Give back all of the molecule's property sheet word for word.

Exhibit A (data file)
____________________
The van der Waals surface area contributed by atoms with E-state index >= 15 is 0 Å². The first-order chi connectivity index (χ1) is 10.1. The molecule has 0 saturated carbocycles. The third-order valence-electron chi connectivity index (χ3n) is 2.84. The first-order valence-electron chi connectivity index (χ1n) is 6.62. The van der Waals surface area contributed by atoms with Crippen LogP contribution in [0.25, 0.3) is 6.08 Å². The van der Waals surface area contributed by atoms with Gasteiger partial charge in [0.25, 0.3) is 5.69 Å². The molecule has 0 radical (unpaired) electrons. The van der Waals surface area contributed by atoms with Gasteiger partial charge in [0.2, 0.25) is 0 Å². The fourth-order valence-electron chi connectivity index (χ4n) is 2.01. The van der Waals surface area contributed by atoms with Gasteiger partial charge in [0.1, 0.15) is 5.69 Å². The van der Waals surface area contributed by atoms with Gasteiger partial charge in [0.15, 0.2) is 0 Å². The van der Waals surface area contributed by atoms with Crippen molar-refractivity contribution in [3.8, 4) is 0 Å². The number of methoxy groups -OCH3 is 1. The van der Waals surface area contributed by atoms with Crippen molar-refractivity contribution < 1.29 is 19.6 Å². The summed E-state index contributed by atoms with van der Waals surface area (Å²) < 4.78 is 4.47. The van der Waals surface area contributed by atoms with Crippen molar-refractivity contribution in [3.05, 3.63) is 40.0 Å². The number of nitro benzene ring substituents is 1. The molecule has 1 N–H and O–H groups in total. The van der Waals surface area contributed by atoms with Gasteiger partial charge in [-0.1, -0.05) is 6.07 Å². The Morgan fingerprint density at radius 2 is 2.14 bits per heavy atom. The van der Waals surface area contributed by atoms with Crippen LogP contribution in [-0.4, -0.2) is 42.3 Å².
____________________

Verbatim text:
The van der Waals surface area contributed by atoms with E-state index >= 15 is 0 Å². The first-order chi connectivity index (χ1) is 10.1. The molecule has 0 saturated carbocycles. The third-order valence-electron chi connectivity index (χ3n) is 2.84. The first-order valence-electron chi connectivity index (χ1n) is 6.62. The van der Waals surface area contributed by atoms with Crippen LogP contribution in [0.25, 0.3) is 6.08 Å². The van der Waals surface area contributed by atoms with Gasteiger partial charge in [0.25, 0.3) is 5.69 Å². The molecule has 0 radical (unpaired) electrons. The van der Waals surface area contributed by atoms with Gasteiger partial charge in [0.2, 0.25) is 0 Å². The fourth-order valence-electron chi connectivity index (χ4n) is 2.01. The van der Waals surface area contributed by atoms with Gasteiger partial charge in [0.1, 0.15) is 5.69 Å². The van der Waals surface area contributed by atoms with Gasteiger partial charge in [0.15, 0.2) is 0 Å². The van der Waals surface area contributed by atoms with Crippen molar-refractivity contribution in [3.8, 4) is 0 Å². The number of methoxy groups -OCH3 is 1. The van der Waals surface area contributed by atoms with Crippen molar-refractivity contribution < 1.29 is 19.6 Å². The summed E-state index contributed by atoms with van der Waals surface area (Å²) < 4.78 is 4.47. The van der Waals surface area contributed by atoms with Crippen molar-refractivity contribution in [3.05, 3.63) is 40.0 Å². The number of nitro benzene ring substituents is 1. The molecule has 1 N–H and O–H groups in total. The van der Waals surface area contributed by atoms with Gasteiger partial charge in [-0.1, -0.05) is 6.07 Å². The Morgan fingerprint density at radius 2 is 2.14 bits per heavy atom. The van der Waals surface area contributed by atoms with Crippen LogP contribution in [-0.4, -0.2) is 42.3 Å².